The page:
These SmartPass dramatizations with a teaching commentator are excellent. There are several others and they are just as good.
I read, somewhere, this book called the "best ever written." The performance by Guidall is also of that caliber - his character voices, of Don Quixote, Sanco Panza and all the others, are so individual that you soon forget this is a book. You can forget you are at home, washing dishes, believing instead that you are on a dusty plain in the burning sun, thirsty, with empty saddlebags, listening to the story of an enchanted shepherd. The voices are SO good that sometimes the dramatic pauses, sighs and perils-of-pauline-type purple-prose start in one register and fall down the scale, "Oh-h (high) - oh - oh-h oh-h (low) h-oh," in D-sharp minor. This book can't be rushed.
At first I was slightly bored by it, thinking OK, it's a classic, it's got to be good, and if it isn't, at least I can say I read it. Then, gradually, the humor started showing through. Now I don't want it to be over (I'm not done yet), I want to enjoy every moment, and I may even listen to it again.
Moreover (literati), this book is about books from a time when books were television, movies, YouTube, twitter, vines and all social media combined. It's also a history, capturing not only what was going on in Spain in the 16th century but referencing what had been going on in Europe from the 13th to 15th - it could be read side-by-side with Barbara Tuchman's In a Distant Mirror (the two versions of Knight Errantry fit rather well). It's the ideology of heroism about the ideology of heroism, knights saving widows and orphans (Tuchman points out that the reality was more like knights raping, then killing, widows and orphans) and the funny thing is, that same ideology is here with us today in Hollywood movies and other heroic shows. That's the mark of a classic, that it's timeless, plus ça change, plus c'est la même chose. Cervantes managed to poke fun of the 21st century from the distant mirror of the 16th.
I'm glad Kaplan's out there doing all the traveling for me. I also appreciate the historical research and analysis. It's very hard to understand what is going on in the world today, but this book helps.
What a life Mary had! It was an insane whirl and makes you glad you aren't a queen. This well-balanced treatment puts her life into the context of Elizabeth's life and makes inevitable the battle between them. It's good, but not as good as Mary Queen of Scotland and the Isles.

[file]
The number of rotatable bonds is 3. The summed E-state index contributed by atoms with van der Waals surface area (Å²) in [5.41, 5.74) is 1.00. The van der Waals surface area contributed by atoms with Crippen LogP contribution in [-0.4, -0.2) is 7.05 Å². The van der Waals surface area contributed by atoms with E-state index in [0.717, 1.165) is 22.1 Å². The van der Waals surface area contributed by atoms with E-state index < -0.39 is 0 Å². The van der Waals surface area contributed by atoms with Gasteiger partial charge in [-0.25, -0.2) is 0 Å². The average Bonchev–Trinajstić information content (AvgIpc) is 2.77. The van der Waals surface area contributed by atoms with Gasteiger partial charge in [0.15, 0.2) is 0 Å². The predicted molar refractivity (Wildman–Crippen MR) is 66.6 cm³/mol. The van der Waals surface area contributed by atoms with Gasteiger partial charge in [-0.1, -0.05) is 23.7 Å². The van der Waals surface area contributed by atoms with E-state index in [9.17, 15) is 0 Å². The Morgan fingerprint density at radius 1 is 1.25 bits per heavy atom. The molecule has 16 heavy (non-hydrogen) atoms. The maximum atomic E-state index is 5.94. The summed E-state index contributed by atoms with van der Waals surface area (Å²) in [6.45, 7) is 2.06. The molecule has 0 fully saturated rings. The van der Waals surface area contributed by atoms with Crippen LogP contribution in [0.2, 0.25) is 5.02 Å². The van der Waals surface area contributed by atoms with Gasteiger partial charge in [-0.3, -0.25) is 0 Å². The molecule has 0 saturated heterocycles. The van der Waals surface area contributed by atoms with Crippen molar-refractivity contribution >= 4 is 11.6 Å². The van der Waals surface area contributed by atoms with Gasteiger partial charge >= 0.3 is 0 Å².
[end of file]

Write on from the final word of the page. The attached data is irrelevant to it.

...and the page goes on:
Books about slavery are almost always difficult to read, like listening to the history of Jews in WW II. Nevertheless, a strength and beauty came out of this one. The reading is excellent - once you start you can't stop.
I listened to this in the car on the way to Salem with my daughter, to get the full experience. The book was good; Salem (around Halloween) good for those under 12, perhaps. The definitive book, Salem Possessed, explains it for adults (it was political). I'm so glad I was born in the 20th century . . . .
This was a GREAT book for me because it combined my scholarly interest in truth with my lowbrow enjoyment of the TV show Hoarders. I . . . ahem . . . might hoard a little myself, or at least not be able to throw out railroad ties and broken bottles I dig up in the woods, but I still love to hear about other people who do it WORSE. I wonder if watching / reading about hoarding is a form of hoarding itself . . . .
This is a new way of looking at history and makes much more sense than Wars, Generals and Regimes - it looks at a whole society and how it functions. It's probably not for everyone because it is scholarly, using the primary source material of comparative folklore, but the overall themes should be shared with everyone, perhaps even in secondary school texts, because it makes the mixture of people in the US much easier to understand. There were four areas in England from which the early settlers care, and we evolved from those cultures, even us latecomers. We adopted the ethics and habits of either the Puritians (northeast), Quakers (mid-Atlantic), aristocracy (south) or northern (Scottish/Irish) borderers (rural mid-south). If this type of history becomes common, we can see how all cultures contributed to America.
This book is a new type of history - looking behind the curtain. Instead of reinterpreting monuments of known documents, the author is going one level away from the subject and the view is much, much better. These are histories of society and social trends, of groups instead of individuals. Wonderful book. I want more. I love this new type of history.
This is the second time I've "read" this book and listening to it gives a different dimension. Impressive historian, impressive sourcing and incisive pattern-finding. I'm not a historian but it seems to me there's been a lot of "medieval times were not so backward" going around, like "they discovered X and did Y, etc." but . . . well . . . really?
I don't know if this book counts as journalism, history or whatever, but it was GOOD. It made you feel like you were there (without the agony of BEING there). The author didn't judge the characters or events which was also good. It shows how quickly society can break down even with the best of intentions and how rapidly the dogs of war come to finish the job. Great moral story and warning (which we will probably ignore).
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